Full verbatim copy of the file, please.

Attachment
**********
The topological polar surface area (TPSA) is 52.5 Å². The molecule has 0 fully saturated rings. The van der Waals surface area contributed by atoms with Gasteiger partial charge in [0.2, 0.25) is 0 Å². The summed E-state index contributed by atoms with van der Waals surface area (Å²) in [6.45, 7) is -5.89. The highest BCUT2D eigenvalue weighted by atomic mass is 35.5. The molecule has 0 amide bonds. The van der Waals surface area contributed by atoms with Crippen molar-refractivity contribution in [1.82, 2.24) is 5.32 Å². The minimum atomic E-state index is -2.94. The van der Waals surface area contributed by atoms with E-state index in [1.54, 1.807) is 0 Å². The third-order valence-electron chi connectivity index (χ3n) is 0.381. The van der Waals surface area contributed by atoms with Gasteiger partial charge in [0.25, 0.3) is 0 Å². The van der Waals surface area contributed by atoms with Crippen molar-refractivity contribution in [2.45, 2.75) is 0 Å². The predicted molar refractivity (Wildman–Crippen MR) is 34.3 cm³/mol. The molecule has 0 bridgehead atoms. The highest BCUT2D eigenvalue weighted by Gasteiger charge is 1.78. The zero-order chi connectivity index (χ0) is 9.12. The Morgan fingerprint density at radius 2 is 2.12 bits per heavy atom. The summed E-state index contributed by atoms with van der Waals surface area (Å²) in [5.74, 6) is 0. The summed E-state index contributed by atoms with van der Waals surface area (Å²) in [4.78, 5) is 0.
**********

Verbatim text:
The topological polar surface area (TPSA) is 52.5 Å². The molecule has 0 fully saturated rings. The van der Waals surface area contributed by atoms with Gasteiger partial charge in [0.2, 0.25) is 0 Å². The summed E-state index contributed by atoms with van der Waals surface area (Å²) in [6.45, 7) is -5.89. The highest BCUT2D eigenvalue weighted by atomic mass is 35.5. The molecule has 0 amide bonds. The van der Waals surface area contributed by atoms with Crippen molar-refractivity contribution in [1.82, 2.24) is 5.32 Å². The minimum atomic E-state index is -2.94. The van der Waals surface area contributed by atoms with E-state index in [1.54, 1.807) is 0 Å². The third-order valence-electron chi connectivity index (χ3n) is 0.381. The van der Waals surface area contributed by atoms with Gasteiger partial charge in [0.25, 0.3) is 0 Å². The van der Waals surface area contributed by atoms with Crippen molar-refractivity contribution in [2.45, 2.75) is 0 Å². The predicted molar refractivity (Wildman–Crippen MR) is 34.3 cm³/mol. The molecule has 0 bridgehead atoms. The highest BCUT2D eigenvalue weighted by Gasteiger charge is 1.78. The zero-order chi connectivity index (χ0) is 9.12. The Morgan fingerprint density at radius 2 is 2.12 bits per heavy atom. The summed E-state index contributed by atoms with van der Waals surface area (Å²) in [5.74, 6) is 0. The summed E-state index contributed by atoms with van der Waals surface area (Å²) in [4.78, 5) is 0.